Browse Publications Technical Papers 2004-01-2151

The Fatigue Avoidance Scheduling Tool: Modeling to Minimize the Effects of Fatigue on Cognitive Performance 2004-01-2151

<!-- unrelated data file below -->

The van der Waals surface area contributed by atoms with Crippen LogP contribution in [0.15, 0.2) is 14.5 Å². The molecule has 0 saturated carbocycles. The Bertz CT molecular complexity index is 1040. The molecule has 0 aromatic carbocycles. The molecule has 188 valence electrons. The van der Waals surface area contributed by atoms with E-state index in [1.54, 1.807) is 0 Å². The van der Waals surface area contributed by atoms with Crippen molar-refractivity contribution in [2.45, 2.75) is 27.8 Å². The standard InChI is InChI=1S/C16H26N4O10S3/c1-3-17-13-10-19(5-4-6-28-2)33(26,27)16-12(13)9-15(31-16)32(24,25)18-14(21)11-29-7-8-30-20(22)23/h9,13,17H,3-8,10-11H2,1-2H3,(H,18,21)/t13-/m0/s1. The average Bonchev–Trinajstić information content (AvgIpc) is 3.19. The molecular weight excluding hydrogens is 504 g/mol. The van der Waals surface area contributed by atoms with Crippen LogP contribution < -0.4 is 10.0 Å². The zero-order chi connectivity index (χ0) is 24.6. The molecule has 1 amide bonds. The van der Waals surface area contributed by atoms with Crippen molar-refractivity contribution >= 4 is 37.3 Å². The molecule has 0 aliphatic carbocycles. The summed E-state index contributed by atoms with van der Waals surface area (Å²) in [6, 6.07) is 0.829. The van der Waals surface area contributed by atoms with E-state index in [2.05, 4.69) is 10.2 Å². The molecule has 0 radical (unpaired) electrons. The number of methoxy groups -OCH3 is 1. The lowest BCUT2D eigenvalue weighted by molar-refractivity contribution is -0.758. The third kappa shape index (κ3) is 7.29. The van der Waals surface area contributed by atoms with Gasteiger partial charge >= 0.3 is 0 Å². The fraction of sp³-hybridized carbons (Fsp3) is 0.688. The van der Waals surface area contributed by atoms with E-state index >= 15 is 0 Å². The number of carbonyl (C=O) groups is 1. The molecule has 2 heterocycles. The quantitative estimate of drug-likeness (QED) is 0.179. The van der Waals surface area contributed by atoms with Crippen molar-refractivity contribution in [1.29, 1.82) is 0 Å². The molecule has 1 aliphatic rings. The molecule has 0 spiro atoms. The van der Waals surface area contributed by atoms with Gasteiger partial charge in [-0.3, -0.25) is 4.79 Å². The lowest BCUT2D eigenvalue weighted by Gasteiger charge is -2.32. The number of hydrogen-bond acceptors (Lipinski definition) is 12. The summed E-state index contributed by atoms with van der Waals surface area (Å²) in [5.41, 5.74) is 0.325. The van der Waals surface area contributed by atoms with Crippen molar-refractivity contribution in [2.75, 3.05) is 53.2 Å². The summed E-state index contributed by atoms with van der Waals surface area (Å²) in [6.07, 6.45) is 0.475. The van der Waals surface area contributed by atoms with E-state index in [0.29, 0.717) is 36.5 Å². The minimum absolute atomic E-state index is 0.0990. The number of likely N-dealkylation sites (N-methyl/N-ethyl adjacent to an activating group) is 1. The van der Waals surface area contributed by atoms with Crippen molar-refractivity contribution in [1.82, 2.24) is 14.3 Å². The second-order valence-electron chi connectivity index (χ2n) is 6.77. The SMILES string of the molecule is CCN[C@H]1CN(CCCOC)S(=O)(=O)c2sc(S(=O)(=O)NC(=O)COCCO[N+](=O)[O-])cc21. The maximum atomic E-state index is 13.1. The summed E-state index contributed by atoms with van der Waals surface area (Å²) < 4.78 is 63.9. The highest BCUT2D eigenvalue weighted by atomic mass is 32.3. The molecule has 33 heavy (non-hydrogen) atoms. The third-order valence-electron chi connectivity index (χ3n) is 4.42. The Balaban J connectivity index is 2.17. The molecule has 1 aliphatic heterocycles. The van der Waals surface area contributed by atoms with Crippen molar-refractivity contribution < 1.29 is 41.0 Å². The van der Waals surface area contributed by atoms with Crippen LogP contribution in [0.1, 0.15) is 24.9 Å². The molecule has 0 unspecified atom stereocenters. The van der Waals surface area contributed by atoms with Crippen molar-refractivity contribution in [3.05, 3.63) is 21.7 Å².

Operator fatigue and time-of-day induced variations in cognitive effectiveness can lead to lapses in attention, slowed reactions, and impaired reasoning and decision-making that has been shown to contribute to accidents, incidents and errors in a host of industrial and military settings. During the past three years, the US Air Force has sponsored the development of a model of human fatigue and circadian variation and a scheduling tool based upon the model that will be used to minimize aircrew fatigue. The initial test version of the tool has passed review by the operational wings of the AF and a final operational product is in advanced development and validation. The software was developed by SAIC and NTI and is called the Fatigue Avoidance Scheduling Tool (FAST™). This fatigue forecasting system is being developed and tested by NTI under a small business innovative research (SBIR) grant from the US Air Force, now in the third year of a three-year program. Fatigue predictions are derived from the Sleep, Activity, Fatigue, and Task Effectiveness (SAFTE™) model invented by Dr. Steven Hursh of SAIC. The patented SAFTE™ model has received a broad scientific review and the DoD considers it the most complete, accurate, and operationally practical model currently available to aid operator scheduling. The Department of Transportation is in the second phase of a three-phase project to validate and calibrate the model for avoiding excessive fatigue in transportation operations. The FAST scheduling tool uses the model to compare schedules in terms of predicted performance effectiveness. FAST allows easy entry of proposed schedules and generates graphical predictions of performance along with tables of estimated effectiveness scores for objective comparison. Optimal schedules may be selected based on average effectiveness for proposed work periods or mission critical events. The tool may also be used for retrospective analysis of fatigue related factors that may have contributed to an accident, error or safety related incident. In this mode, information on the work and sleep schedules of operators prior to the event may be entered into the tool and a projection of performance effectiveness at the time of the event is determined. In combination with other information, this analysis can project the combined effects of time of day and sleep history as a contributing factor to safety related events.


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